Caprine respiratory syncytial virus

Possibly a strain of Bovine respiratory syn-cytial virus.

caprinized virus Virus adapted to goats. When Rinderpest virus is adapted to goats it ceases to be virulent for cattle.

Capripoxvirus A genus of the subfamily Chordopoxvirinae. Viruses of ungulates. The virions (300nm x 270nm x 200nm) are longer and narrower than vaccinia virions. Infectivity is sensitive to ether and trypsin. Species show serological cross-reactivity. They produce no hemag-glutinin. Genome DNA is about 145kbp in length. Mechanical transmission by arthropods occurs. Type species is Sheeppox virus. Other species are Goatpox virus and Lumpy skin disease virus. Capripox of sheep and goats is enzootic in Africa north of the equator, the Middle East and Turkey, Iran, Afghanistan, Pakistan, India, Nepal and parts of China. There are sporadic outbreaks in Europe. Control is by slaughter of infected animals.

Synonym: sheeppox subgroup viruses.

Gershon PD et al (1989) J Virol 63, 4703 Kitching RP (1999) Encyclopedia of Virology. Second edition, edited by A Granoff and RG Webster. London: Academic Press, p.1376

capsid A protein shell which surrounds the virus nucleic acid and its associated protein (the nucleoprotein core). The capsid usually has icosahedral symmetry but in some cases is helical. Capsid and core together form the nucleocapsid. See cap-someres.

Green J et al (2000) Virus Genes 20, 227

capsid polypeptide Protein-forming part of the capsid structure of a virus particle.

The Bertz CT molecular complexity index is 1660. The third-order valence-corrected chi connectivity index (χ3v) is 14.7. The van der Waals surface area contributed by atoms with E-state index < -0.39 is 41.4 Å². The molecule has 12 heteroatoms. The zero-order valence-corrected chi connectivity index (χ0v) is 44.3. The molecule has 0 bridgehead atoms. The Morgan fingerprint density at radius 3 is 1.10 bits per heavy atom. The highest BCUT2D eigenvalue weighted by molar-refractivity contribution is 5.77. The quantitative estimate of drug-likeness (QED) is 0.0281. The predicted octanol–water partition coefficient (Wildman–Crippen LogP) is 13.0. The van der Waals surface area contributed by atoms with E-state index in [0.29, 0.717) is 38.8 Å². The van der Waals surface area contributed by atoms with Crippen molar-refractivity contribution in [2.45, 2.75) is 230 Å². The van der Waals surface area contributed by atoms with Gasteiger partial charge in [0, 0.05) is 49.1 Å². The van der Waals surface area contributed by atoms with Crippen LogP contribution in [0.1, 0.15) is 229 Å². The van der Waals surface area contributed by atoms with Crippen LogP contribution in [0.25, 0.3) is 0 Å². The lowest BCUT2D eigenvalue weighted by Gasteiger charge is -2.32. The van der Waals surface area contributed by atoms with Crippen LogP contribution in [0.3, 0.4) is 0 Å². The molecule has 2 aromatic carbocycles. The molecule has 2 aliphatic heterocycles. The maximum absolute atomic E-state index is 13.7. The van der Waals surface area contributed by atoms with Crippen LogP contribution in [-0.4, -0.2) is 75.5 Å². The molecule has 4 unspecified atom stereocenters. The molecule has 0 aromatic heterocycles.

cap-snatching A 5' cap structure is essential for translation of most virus and cellular mRNAs, and many negative strand viruses have an enzyme in the virion which synthesizes a cap structure as the mRNA is synthesized. However two genera of viruses, Orthomyxovirus and Bunyavirus, acquire a cap structure on their mRNAs by stealing the 5' 10-15 nucleotides, including the cap, from host cell mRNA as part of their replication cycle, and this process is called cap-snatching, or cap-stealing.

capsomeres Units from which the capsid is built, visible in the electron microscope, and consisting of groups of identical protein molecules (protomers). In icosahedral capsids, the capsomeres at the 12 corners are called 'pentons' because they have five neighboring cap-someres. All other capsomeres have six neighbors and are called 'hexons'. Each penton contains five protomers, each hexon three or six. Many animal viruses have their capsomeres arranged in icosahedral symmetry.

capuchin herpesvirus AL-5 Synonym for cebine herpesvirus 1.

capuchin herpesvirus AP-18 Synonym for cebine herpesvirus 2.

CAR Coxsackie adenovirus receptor. A cellular receptor shared by group B coxsackie virus and adenovirus. A member of the immunoglobulin protein superfamily.